This Nutrient Deficiency May Have You on Pins & Needles!Vitamin b12
By Joy Stephenson-Laws, JD, Founder
Usually when I have a really important court appearance or a very critical business meeting, you might hear me say that “I’m on pins and needles.” Some law school graduates may also describe the feeling they get while waiting for their bar exam results as being on “pins and needles.”
However, for other people like myself, “pins and needles” may have an additional meaning. It may be a sensation in the calves and feet when I don’t get enough vitamin B12. It’s an uncomfortable feeling, to say the least. Another term sometimes used to refer to “pins and needles” is paresthesia.
PIns an needles may be a symptom of other medical conditions but when someone experiences pins and needles associated with vitamin B12 deficiency, it may be a sign of nerve damage which can be irreversible if left untreated.
Reportedly, vitamin B12 is involved in the metabolic pathway that produces a fatty substance called myelin. Myelin protects the nerves and without B12, the nervous system will not be able to function efficiently.
“Once absorbed, B12 is used as a cofactor for enzymes that are involved in the synthesis of DNA, fatty acids, and myelin. As a result, vitamin B12 deficiency can lead to hematologic and neurologic symptoms.”
It is therefore very important to address a vitamin B12 deficiency if in fact that is the cause of your pins and needles symptoms because if neurological problems develop, they may be irreversible.
There are several reasons why a person may have a B12 deficiency:
- Following a strict vegan or vegetarian diet. “Strict vegetarians and vegans are at high risk for developing a B12 deficiency if they don’t eat grains that have been fortified with the vitamin or take a vitamin supplement,” according to Harvard Health.
- Having weight loss surgery such as gastric bypass. Having such operations can affect your body’s ability to absorb vitamin B12 from foods.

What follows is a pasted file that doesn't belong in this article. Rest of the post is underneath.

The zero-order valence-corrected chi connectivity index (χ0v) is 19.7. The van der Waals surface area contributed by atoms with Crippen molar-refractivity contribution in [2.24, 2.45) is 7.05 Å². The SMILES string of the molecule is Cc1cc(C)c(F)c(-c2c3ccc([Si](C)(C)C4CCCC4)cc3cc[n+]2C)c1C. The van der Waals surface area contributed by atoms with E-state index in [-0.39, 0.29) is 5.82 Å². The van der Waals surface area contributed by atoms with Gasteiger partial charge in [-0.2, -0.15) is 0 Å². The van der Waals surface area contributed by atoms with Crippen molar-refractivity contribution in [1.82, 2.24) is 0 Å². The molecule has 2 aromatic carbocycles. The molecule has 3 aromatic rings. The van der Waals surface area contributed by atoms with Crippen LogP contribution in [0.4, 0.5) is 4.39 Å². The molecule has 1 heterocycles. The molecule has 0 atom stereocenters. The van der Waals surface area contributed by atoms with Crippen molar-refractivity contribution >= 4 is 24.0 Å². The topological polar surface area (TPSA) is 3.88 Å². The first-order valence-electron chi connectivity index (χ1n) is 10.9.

- Older age. With age comes wisdom, but with this wisdom also comes a body that is less efficient and less capable of absorbing the nutrients it gets from food intake. Not to mention, it’s pretty common these days for older adults to be taking at least one or more prescription drug (and prescription drugs may also cause nutrient depletion).
And another cause of a vitamin B12 deficiency is pernicious anemia, which reportedly is the most common cause of B12 deficiency in the United Kingdom.
Pernicious anemia is an autoimmune condition which prevents the absorption of vitamin B12 in the stomach or the terminal ileum.
An autoimmune condition means your immune system, the body's natural defence system that protects against illness and infection, attacks your body's healthy cells,” reports the National Health Services (NHS).
“The exact cause of pernicious anaemia is unknown, but it's more common in women around 60 years of age, people with a family history of the condition and those with another autoimmune condition, such as Addison's disease or vitiligo.”
The pins and needles sensation is a common symptom of pernicious anemia. “In adults, symptoms of pernicious anemia are usually not seen until after age 30. The average age of diagnosis is age 60,” according to the National Institutes of Health (NIH).
So this means that it is extremely important to be proactive about maintaining an optimal level of vitamin B12. And one of the ways you can do this is by taking routine B12 nutrient tests.
We always stress to test, not guess. Nutritional deficiencies do not always result in having recognizable symptoms, which is why it is important to be tested for vitamin B12 deficiency. Older persons such as those like myself who are over 50 years old should be particularly proactive about testing for B12 deficiency and address the deficiency promptly. If the test reveals you have a B12 deficiency, a competent healthcare professional can work with you on making the necessary dietary changes and recommend quality supplements you can take if necessary.
Now that I have experienced pins and needles, and am sometimes low in B12, I am especially proactive about not being deficient in this nutrient. A great method for avoiding this nutritional deficiency is to utilize B12 injections or IV vitamin drips. I utilize this method at least bi-weekly along with liquid supplements to address my inevitable nutrient absorption issues. The intravenous methods provide vitamins (and hydration) directly into the bloodstream to help boost my nutritional status and help with energy levels. I believe this has successfully played a role in my immunity, energy and good health.
If you’re squeamish about needles, don’t let that deter you. It is really worth it, and I feel confident in saying that it will improve your quality of life as it has improved mine. You can read more about more health “cocktails,” here.
Enjoy your healthy life!
The pH professional health care team includes recognized experts from a variety of health care and related disciplines, including physicians, attorneys, nutritionists, nurses and certified fitness instructors. This team also includes the members of the pH Medical Advisory Board, which constantly monitors all pH programs, products and services. To learn more about the pH Medical Advisory Board, click here.